Phillies injury drama with Ryan Howard

The Phillies first baseman Ryan Howard
missed a lot of last season after he was plagued by a ruptured
Achilles that required surgery to fix. Now his left knee is giving
him problems and he was kept out of the line-up for the series finale
against the Nationals last week. Howard received a cortisone
injection to the knee to try and decrease the inflammation but he was
unavailable to play against the Marlins and his knee seems to still
be bothering him.
Phillies team and coaches are hoping
that Howard will avoid being struck off the roster for the season and
that he can make a comeback from the injury in a short period of
time. Howard had an MRI that revealed cartilage tears and
inflammation and recently Phillies head athletic trainer Scott
Sheridan expressed worry that his knee injury could be related to the
Achilles injury he suffered previously.
It’s very common for
pitchers to develop elbow issues related to back and shoulder
injuries as the body starts to compensate for parts that are weaker,
and Sheridan wonders if this isn’t the case in reverse with Howard.

Howard has been ordered to rest and can spend his days relaxing
whilst entertaining himself by playing top online casino games at or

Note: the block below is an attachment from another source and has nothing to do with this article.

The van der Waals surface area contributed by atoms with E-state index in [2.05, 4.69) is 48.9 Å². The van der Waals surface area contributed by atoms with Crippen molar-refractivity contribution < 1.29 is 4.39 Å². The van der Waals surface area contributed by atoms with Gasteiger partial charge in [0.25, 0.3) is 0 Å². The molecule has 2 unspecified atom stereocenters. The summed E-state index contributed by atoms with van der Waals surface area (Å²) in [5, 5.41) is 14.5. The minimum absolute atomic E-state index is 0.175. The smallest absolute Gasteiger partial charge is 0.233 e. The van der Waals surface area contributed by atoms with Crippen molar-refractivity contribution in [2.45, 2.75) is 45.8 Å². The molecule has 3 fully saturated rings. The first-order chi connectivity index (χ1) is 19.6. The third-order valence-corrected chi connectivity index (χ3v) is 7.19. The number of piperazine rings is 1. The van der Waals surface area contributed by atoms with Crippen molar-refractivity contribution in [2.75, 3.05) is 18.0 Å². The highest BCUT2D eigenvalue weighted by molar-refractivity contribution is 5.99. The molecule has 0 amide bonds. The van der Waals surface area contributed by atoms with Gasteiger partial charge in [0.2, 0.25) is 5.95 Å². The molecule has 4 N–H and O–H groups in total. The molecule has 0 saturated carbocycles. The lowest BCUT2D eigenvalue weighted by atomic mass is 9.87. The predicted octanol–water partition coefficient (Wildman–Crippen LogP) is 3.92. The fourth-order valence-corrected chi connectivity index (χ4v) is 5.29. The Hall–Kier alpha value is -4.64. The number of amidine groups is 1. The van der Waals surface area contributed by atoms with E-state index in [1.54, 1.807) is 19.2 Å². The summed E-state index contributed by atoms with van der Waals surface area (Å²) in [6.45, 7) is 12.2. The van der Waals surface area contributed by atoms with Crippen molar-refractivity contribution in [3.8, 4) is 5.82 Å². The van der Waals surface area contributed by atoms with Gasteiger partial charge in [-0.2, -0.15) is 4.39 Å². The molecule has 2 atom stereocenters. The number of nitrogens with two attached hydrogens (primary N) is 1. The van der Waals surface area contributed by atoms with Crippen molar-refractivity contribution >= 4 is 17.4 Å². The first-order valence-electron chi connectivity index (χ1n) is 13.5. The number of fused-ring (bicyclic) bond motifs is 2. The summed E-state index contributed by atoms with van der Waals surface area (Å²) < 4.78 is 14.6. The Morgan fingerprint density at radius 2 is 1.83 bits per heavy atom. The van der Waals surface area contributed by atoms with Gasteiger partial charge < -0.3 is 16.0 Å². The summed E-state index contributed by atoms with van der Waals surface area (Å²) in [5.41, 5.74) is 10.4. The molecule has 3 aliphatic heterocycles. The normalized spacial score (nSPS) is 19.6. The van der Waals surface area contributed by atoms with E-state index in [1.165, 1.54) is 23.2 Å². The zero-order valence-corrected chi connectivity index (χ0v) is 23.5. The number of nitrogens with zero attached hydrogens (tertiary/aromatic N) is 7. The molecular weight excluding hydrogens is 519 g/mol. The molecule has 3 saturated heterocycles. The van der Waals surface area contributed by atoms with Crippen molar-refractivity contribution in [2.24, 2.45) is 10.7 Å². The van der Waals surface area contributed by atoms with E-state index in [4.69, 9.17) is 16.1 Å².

watching TV. Anything that keeps the weight off his knee is
encouraged and it’s hoped he will soon be on the mend. A trend of
leg injuries and downtime for Howard could cost the Phillies greatly,
not only in game results but in financial terms. The baseman has $85
million remaining on his $125 million contract but assistant general
manager Scott Proefrock seems to take the matter in his stride. He
says it comes with the territory and risks are all part of the game,
as you never know what’s going to happen next.

Right now Sheridan’s main aim is to
get Howard healthy again as he was hitting .245 and had 6 home runs
and 22RBIs in 41 games this season. He also has a .713 on base plus
slugging percentage which is the lowest mark of his career and his
OPS have declined every season since 2009. When faced with the
prospect of spending the next 3 or 4 months on one healthy knee
Howard seemed to accept the diagnosis, but is keen to get back in the
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